With over 10,000 lakes Minnesota holds a large variety of fish, and each one bigger than the last. They even have Ice fishing, why stop doing what you love when Minnesota allows you to fish year round. They only caveat is that Minnesota, like all the other states, has fishing license requirements, with corresponding fishing rules and regulations. Join us as we discuss the main points you should be aware of.

Minnesota Fishing Regulations

The State of Minnesota states:

  • The fish must be completely intact, including their heads, fins, skin, and be measurable
  • Any fish you eat on the day you caught them count toward your daily bag limit
  • You can use up to three single or multiple-pronged hooks on the end of one fishing line
  • On a trout stream or lake, you aren’t permitted to use more than one hook on the end of your line
  • You are permitted to have up to three artificial flies on one fishing line when you are fishing for trout, crappie, sunfish and rock bass
  • You can use only one line during the open water season
  • You can only use two lines through the ice except on designated trout lakes and streams
  • On trout lakes and streams, only one line is allowed at any time
    The bag Limits in Minnesota change regularly so check those before fishing

Fishing License Period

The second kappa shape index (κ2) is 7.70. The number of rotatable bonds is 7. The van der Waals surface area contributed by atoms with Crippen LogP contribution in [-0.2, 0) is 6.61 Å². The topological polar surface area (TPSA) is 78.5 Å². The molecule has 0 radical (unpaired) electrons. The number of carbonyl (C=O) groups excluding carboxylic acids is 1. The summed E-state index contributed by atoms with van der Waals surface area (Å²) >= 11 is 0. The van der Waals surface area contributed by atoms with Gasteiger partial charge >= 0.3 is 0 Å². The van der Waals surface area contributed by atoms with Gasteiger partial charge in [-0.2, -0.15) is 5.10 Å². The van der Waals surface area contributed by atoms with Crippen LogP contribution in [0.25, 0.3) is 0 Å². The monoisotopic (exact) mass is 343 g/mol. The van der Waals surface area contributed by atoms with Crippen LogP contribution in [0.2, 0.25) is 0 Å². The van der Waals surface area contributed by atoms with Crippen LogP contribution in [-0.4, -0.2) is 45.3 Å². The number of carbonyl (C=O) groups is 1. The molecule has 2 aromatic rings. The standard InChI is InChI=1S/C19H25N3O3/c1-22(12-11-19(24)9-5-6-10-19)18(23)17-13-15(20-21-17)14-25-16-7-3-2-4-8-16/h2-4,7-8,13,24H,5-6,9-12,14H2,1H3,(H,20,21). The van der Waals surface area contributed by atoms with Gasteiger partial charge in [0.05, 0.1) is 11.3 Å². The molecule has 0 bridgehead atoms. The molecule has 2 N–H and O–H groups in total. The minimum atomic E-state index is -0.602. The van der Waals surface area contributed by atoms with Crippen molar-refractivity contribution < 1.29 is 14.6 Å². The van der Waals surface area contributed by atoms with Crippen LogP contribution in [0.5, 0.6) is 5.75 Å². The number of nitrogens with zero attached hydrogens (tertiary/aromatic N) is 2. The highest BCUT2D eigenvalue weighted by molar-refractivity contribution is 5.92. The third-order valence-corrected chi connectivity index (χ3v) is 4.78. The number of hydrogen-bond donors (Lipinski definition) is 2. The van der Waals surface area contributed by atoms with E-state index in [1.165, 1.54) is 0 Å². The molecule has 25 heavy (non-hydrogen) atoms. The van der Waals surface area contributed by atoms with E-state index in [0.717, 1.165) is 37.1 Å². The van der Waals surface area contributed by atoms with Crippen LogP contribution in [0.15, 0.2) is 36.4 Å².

Minnesota fishing licenses are available as:

  • Daily fishing licenses
  • Annual fishing licenses
  • Lifetime fishing licenses

Extra Licensing Fees

Minnesota requires a separate fishing license for trout fishing.

Free or Reduced Fee Minnesota Fishing Licenses

The State of Minnesota offers free fishing licenses or reduced fishing licenses for :

  • Permanent angling license issued to any Minnesota resident over age 16 who is developmentally disabled
  • Veterans with a 100% service-connected disability
  • Foreign exchange students
  • Annual angling and/or spearing license may be issued to Minnesota residents who are:
    • Blind
    • Disabled and receiving a supplemental income (SSI, SSD, SSDI)
    • Receiving worker’s compensation for total and permanent disability
    • A foreign exchange student attending school in Minnesota
      Ward of the Commissioner of Human Services
    • A resident of a state institution that has an approved application
    • Minnesota Fishing Licenses are NOT Required For

Minnesota Fishing Licenses Are NOT Required For

If you fall into any of the below categories you’re in luck, because you aren’t required to have a fishing license:

  • Residents younger than 16
  • Residents 90 and older
  • Minnesota residents enlisted in the U.S. Armed Forces, stationed outside the state, and home on leave (you must carry leave or furlough papers while fishing or transporting fish)
  • A Minnesota resident who has served in federal active service outside the U.S. during the preceding 24 months and is now discharged from overseas duty (you must carry discharge papers while fishing or transporting fish)
  • An in-patient of a U.S. Veterans Administration hospital
  • A resident of a Minnesota licensed nursing or boarding care home

Buy a Minnesota Fishing License